CHARLESTON – West Virginia Attorney General Patrick Morrisey this week led an effort with Ohio Attorney General Mike DeWine in opposing the federal government’s proposed Stream Protection Rule, which would regulate coal-mining activities near streams.
Their letter, signed by attorneys general in 14 states, calls the proposal a one-size-fits-all approach that immensely broadens the federal government’s authority at the expense of coal mining operations in West Virginia and across the country.
“Such a sweeping ban on coal mining activities is inconsistent with federal law,” Morrisey said. “More importantly it threatens the jobs of countless coal miners across West Virginia. We cannot stand for such overreach. We must vigorously oppose it at every turn.”
Morrisey and others contend the proposal violates multiple federal laws, including the Surface Mining Control and Reclamation Act, the Clean Water Act and the U.S. Constitution.
“Once again, the Obama Administration is attempting another power-grab by administrative rule,” DeWine said. “Congress saw the wisdom in allowing states to enact local mining regulations. This unlawful rule tries to replace state authority with federal regulations that will have a devastating impact on mining in Ohio and across the nation.”
The proposed rule fails to respect state control over mining regulations as required by Congress and unnecessarily seeks to regulate areas already monitored by the U.S. Environmental Protection Agency, Army Corps of Engineers and the individual states.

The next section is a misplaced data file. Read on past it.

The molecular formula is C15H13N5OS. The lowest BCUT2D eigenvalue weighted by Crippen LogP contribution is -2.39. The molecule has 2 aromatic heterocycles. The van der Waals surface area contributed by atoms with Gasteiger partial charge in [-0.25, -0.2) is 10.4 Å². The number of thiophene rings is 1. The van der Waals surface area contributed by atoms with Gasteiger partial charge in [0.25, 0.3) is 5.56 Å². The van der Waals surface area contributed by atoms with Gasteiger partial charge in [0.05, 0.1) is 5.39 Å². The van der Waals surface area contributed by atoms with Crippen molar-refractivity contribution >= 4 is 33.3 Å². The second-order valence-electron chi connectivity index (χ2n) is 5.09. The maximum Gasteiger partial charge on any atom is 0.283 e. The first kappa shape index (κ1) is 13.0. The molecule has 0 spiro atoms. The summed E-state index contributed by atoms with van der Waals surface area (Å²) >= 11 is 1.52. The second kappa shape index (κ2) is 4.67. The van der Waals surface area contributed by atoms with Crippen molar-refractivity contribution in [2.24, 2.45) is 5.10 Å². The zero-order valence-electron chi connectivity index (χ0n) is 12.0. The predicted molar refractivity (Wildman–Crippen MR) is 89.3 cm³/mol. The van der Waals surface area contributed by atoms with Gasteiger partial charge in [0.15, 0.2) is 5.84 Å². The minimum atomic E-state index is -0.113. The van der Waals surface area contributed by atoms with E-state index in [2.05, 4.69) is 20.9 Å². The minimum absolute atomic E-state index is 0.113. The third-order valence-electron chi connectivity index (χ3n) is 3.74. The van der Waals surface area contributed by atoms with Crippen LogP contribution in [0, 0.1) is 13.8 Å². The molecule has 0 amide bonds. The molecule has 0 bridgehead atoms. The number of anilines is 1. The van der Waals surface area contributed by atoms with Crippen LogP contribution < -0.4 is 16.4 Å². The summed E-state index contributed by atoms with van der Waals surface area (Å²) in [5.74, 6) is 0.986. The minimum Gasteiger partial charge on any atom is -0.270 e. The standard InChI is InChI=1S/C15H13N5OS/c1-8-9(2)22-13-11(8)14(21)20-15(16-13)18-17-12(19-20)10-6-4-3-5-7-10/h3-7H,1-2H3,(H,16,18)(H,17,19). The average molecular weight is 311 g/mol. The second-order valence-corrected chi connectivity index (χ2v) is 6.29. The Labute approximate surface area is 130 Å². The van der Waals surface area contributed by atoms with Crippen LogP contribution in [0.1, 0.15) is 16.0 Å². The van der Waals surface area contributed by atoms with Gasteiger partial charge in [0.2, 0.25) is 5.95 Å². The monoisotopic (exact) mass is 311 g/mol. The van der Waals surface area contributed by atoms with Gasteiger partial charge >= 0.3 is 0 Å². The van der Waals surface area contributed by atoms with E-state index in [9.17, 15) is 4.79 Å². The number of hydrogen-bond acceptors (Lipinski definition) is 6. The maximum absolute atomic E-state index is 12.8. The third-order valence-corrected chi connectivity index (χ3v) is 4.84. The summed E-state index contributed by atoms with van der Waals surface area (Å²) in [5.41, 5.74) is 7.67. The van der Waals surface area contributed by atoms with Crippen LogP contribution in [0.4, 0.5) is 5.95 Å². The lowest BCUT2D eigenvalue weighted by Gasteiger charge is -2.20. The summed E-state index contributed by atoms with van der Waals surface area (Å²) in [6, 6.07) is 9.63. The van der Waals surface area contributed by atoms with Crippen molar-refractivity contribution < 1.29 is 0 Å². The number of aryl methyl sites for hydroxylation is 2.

The proposal also exceeds the Office of Surface Mining Reclamation and Enforcement’s authority as it would broadly prohibit nearly all mining-related activity in or within 100 feet of various streams, subject longwall mining to permits that are unrealistic, difficult or impossible to meet and set forth increased water sampling requirements that ignore local geology.
The letter, addressed to Surface Mining Reclamation and Enforcement director Joseph G. Pizarchik, calls upon his agency to withdraw the current proposal, develop common-sense alternatives and actively consult state officials. Morrisey believes such cooperation can assist the agency in drafting a rule that balances environmental protection with an economically healthy coal industry to meet the nation’s energy needs.
Other states that joined in the letter were Alabama, Arizona, Arkansas, Kentucky, Louisiana, Montana, Nebraska, Oklahoma, South Carolina, Texas, Wisconsin and Wyoming.